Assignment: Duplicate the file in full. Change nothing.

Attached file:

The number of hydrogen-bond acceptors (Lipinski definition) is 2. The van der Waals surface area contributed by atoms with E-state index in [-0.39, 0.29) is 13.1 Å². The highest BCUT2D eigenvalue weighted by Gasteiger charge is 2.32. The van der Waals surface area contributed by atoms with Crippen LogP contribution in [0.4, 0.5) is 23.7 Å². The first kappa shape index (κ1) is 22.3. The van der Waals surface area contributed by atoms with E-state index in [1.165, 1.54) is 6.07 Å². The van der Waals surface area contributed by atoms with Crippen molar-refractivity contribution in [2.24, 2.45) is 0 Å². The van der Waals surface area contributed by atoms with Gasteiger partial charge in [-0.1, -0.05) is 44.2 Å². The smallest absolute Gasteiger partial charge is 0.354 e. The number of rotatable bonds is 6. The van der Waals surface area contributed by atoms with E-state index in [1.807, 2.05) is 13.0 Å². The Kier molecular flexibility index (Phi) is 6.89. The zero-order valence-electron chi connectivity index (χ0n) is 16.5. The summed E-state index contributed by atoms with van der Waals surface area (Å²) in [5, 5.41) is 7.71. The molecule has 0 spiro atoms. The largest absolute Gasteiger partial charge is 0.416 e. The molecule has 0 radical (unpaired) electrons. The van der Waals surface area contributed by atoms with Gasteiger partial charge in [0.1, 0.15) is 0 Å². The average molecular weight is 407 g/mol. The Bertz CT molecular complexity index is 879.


The number of hydrogen-bond acceptors (Lipinski definition) is 2. The van der Waals surface area contributed by atoms with E-state index in [-0.39, 0.29) is 13.1 Å². The highest BCUT2D eigenvalue weighted by Gasteiger charge is 2.32. The van der Waals surface area contributed by atoms with Crippen LogP contribution in [0.4, 0.5) is 23.7 Å². The first kappa shape index (κ1) is 22.3. The van der Waals surface area contributed by atoms with E-state index in [1.165, 1.54) is 6.07 Å². The van der Waals surface area contributed by atoms with Crippen molar-refractivity contribution in [2.24, 2.45) is 0 Å². The van der Waals surface area contributed by atoms with Gasteiger partial charge in [-0.1, -0.05) is 44.2 Å². The smallest absolute Gasteiger partial charge is 0.354 e. The number of rotatable bonds is 6. The van der Waals surface area contributed by atoms with E-state index in [1.807, 2.05) is 13.0 Å². The Kier molecular flexibility index (Phi) is 6.89. The zero-order valence-electron chi connectivity index (χ0n) is 16.5. The summed E-state index contributed by atoms with van der Waals surface area (Å²) in [5, 5.41) is 7.71. The molecule has 0 spiro atoms. The largest absolute Gasteiger partial charge is 0.416 e. The molecule has 0 radical (unpaired) electrons. The van der Waals surface area contributed by atoms with Gasteiger partial charge in [0.1, 0.15) is 0 Å². The average molecular weight is 407 g/mol. The Bertz CT molecular complexity index is 879.